FEATURE: It's All About the Team
March 19, 2014
By Derrick Fazendin-
Whether it’s the World Cup, the Olympics, or the prestigious Fed Cup in tennis, the chance to wear your nation’s colors in athletic competition is something most athletes can only dream of.
For University of Houston sophomore tennis player, Maria Andrea Cardenas, this dream became a reality this past November.
“I couldn’t believe it,” Cardenas now says. “It was just an unbelievable honor and a moment I’ll never forget.”
That was her reaction after she found out she was chosen to represent her home country of Venezuela in the upcoming 2014 Fed Cup, which is regarded as the top international tennis tournament in the world.
Fed Cup play has now come and gone, and the Caracas, Venezuela native posted zero wins and zero losses in the competition. In fact, Cardenas didn’t even attempt a single serve for the national team. Not only did she not play, but she didn’t even go.
“I was really proud of her,” University of Houston head tennis coach Patrick Sullivan says. “I gave her the opportunity to go, in fact that was one of the deals we made when she got to Houston, that if she was offered a spot on the team, we would undoubtedly as a coaching staff support her decision to go and do that.”
“I left it up to her. She came to me one day when she realized that she’d have to miss one of our matches in order to play in the Fed Cup, and said ‘I’m not going to go. I want to stay here. Playing for the University of Houston is my priority’. “There’s literally no higher honor than playing for your country, not to mention that would have been the first time for her,” Sullivan continues, “so I don’t think I even need to explain to anyone how big of a sacrifice that was.”
For most, the decision not to play would have been a difficult one, but for Cardenas, in her mind, there was really never a decision to make at all.
“It was a little disappointing for sure because I’m sure it would have been a great experience, but I’ve committed to Houston, and I want to win here,” she states. “I hope I get another opportunity later on to play for my country, but we have a chance to do some really good things this year and go places where the program hasn’t gone before, and I want to make sure we do that.”
When the Cougars’ spring season began back in January, Houston team members knew (or thought they know) that they would be without one of the squad’s best players for two of the toughest matchups of the season against nationally ranked North Texas and Kansas. In fact, almost no one knew of Cardenas’ decision to not play until late January.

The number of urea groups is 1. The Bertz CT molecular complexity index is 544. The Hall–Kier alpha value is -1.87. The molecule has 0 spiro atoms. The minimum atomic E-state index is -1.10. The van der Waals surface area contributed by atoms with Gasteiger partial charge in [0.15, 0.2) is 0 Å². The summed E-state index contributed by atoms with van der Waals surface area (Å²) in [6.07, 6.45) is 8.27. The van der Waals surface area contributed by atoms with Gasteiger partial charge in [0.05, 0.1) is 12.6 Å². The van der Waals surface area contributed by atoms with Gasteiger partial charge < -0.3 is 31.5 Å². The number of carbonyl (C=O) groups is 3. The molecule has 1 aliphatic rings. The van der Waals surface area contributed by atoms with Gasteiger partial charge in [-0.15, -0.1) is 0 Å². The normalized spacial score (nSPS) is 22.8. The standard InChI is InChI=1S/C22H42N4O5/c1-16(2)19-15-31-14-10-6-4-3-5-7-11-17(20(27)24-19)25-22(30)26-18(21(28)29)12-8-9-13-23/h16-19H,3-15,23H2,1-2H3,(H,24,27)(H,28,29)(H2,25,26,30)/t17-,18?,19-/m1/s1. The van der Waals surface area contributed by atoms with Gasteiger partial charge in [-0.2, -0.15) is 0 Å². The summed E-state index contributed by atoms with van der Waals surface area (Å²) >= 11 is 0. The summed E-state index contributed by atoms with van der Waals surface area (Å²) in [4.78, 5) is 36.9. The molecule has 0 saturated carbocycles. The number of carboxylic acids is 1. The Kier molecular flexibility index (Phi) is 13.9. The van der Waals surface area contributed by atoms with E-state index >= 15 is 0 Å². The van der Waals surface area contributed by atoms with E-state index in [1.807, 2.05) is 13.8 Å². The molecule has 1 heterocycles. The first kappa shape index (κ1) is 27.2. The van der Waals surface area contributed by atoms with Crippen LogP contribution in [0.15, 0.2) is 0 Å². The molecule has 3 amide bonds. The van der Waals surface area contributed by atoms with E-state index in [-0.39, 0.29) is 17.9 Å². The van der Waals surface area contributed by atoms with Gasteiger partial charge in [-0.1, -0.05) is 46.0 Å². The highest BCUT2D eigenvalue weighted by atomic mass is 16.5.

“We all thought she was playing, at least I did,” freshman Despoina Vogasari says. “I kept telling her how happy I was for her and how much fun she was going to have.”
Vogasari (from Greece), along with fellow freshman Tina Rupert (from Slovenia), know just how special the offer was, as both have played for their respective national teams in Fed Cup play.
“It’s a big deal,” Vogasari says. “It’s even a bigger deal that she turned down the offer, but it means a lot to our team.”
Cardenas, along with Vogasari and Rupert, represent a 2013 Houston signing class that was named as the sixth strongest recruiting class in the nation and the top amongst mid-majors just over a year ago.
The group aims to guide the Cougars back to the NCAA Tournament for the first time since 1998, and for just the third time in school history.
“Just because you don’t have the ‘C’ on your chest doesn’t mean you can’t be a leader on this team,” Sullivan says. “It doesn’t matter whether you’re a senior, junior, sophomore, or a freshman, everyone has an opportunity to be a leader and make their mark.”
“I’m not sure if she even fully realizes it, but Maria’s (Cardenas) decision not to play, was just about one of the most unselfish things she could have done. I don’t think I even have to explain to people just what kind of a person she is, her actions pretty much just say it all.”
Cardenas spent her freshman season at Auburn University, where she received very limited playing time. In just her first season at Houston, she’s already compiled a record of 15-7, which is the second highest win total on the team.
In a world that considers international competition as one the highest honors and most unselfish acts an athlete can participate in, Cardenas may have found a way to top it all.
“You know, I love these girls,” Cardenas says. “At the end of the year we want to be a top-30 team, and I think we have the group to do it.”
“It may sound crazy to some people, but I think-- well we think-- we have the talent to be in the Sweet Sixteen as well.”
And Cardenas is right. She isn’t the only one who thinks the 2014 Cougars have a chance to do something special this season.
In fact the “special” may have already begun according to Vogasari.
“As long as we have Maria, this team can go as far as it wants to.”